The campaigners pushing for a second Brighton main line (BML2) are to meet the Transport Secretary at the end of the month.
Brighton Kemptown MP Simon Kirby wrote to Chris Grayling, the Transport Secretary, before Christmas, asking him to meet the BML2 consortium.
Mr Grayling has agreed to meet the campaigners on Monday week (30 January) to learn more about their proposal.
Mr Kirby said: “I am pleased that the Secretary of State has agreed to this meeting. I believe that this project could be a long-term solution to resolving some of the problems on the existing line.”
He said: “The project aims to provide improvements for passengers between Brighton and London as well as creating the conditions for regeneration, relieving housing pressure, increasing investment and creating employment from the south coast to east and south-east London and beyond.”
Lewes MP Maria Caulfield, who previously served as a Brighton councillor, has also pushed for the BML2 project.
She wrote in the Daily Telegraph last month: “Sussex is in desperate need of extra capacity and the best way to create that is a second main line from the south coast to London.
“A proposal for this already exists. Brighton Main Line 2 (BML2) would create a new route from the coast up to Canary Wharf which would take pressure off Brighton Main Line 1, making it easier to upgrade and maintain those creaking old tracks.
“This project could begin in as little as 18 months. A feasibility study is already on Mr Grayling’s desk and foreign investors are waiting to fund it.”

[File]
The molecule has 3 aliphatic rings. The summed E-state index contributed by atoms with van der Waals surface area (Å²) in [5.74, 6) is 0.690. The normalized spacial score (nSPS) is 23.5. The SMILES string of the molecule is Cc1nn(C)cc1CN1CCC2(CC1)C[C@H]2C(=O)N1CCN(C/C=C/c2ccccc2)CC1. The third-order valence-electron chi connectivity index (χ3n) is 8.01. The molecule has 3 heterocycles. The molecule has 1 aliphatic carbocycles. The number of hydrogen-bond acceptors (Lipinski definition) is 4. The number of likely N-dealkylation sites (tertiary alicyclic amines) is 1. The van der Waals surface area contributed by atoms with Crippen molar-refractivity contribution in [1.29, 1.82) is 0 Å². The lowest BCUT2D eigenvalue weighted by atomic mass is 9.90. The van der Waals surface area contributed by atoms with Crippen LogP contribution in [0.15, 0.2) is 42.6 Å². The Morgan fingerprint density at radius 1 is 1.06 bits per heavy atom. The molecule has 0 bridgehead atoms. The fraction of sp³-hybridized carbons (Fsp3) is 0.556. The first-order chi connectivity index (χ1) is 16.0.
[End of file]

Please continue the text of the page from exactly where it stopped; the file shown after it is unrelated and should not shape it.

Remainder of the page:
Another leading Conservative, Geoffrey Theobald, the opposition leader on Brighton and Hove City Council, has also been a vocal supporter of the scheme.
Councillor Theobald has flagged up the proposal at meetings of the Greater Brighton Economic Board.
But support for the project is not confined to the Conservative Party. The Green MP for Brighton Pavilion, Caroline Lucas, has also added her voice to the debate.
She asked the government to publish a study that ministers commissioned in 2015. Mr Grayling said that its release was long overdue.
And Lord Bassam of Brighton, the Labour chief whip in the House of Lords, has also offered support. As Steve Bassam, he was the leader of Brighton and Hove Council. Since becoming a peer, he has – like the city’s MPs – commuted enough to appreciate the need for more rail capacity.
The campaigners have worked up a three-phase proposal. They want to reinstate the old double-track main line rail links into both Tunbridge Wells (West) and Lewes via Oxted.
BML2 also includes plans for a mile-and-a-half-long Ashcombe tunnel under the South Downs to provide fast direct access to Brighton via Falmer.
There are also hopes of linking up with a route to the Stratford area which could have benefits for passengers and, crucially, ensure that the project becomes more viable for its financial backers.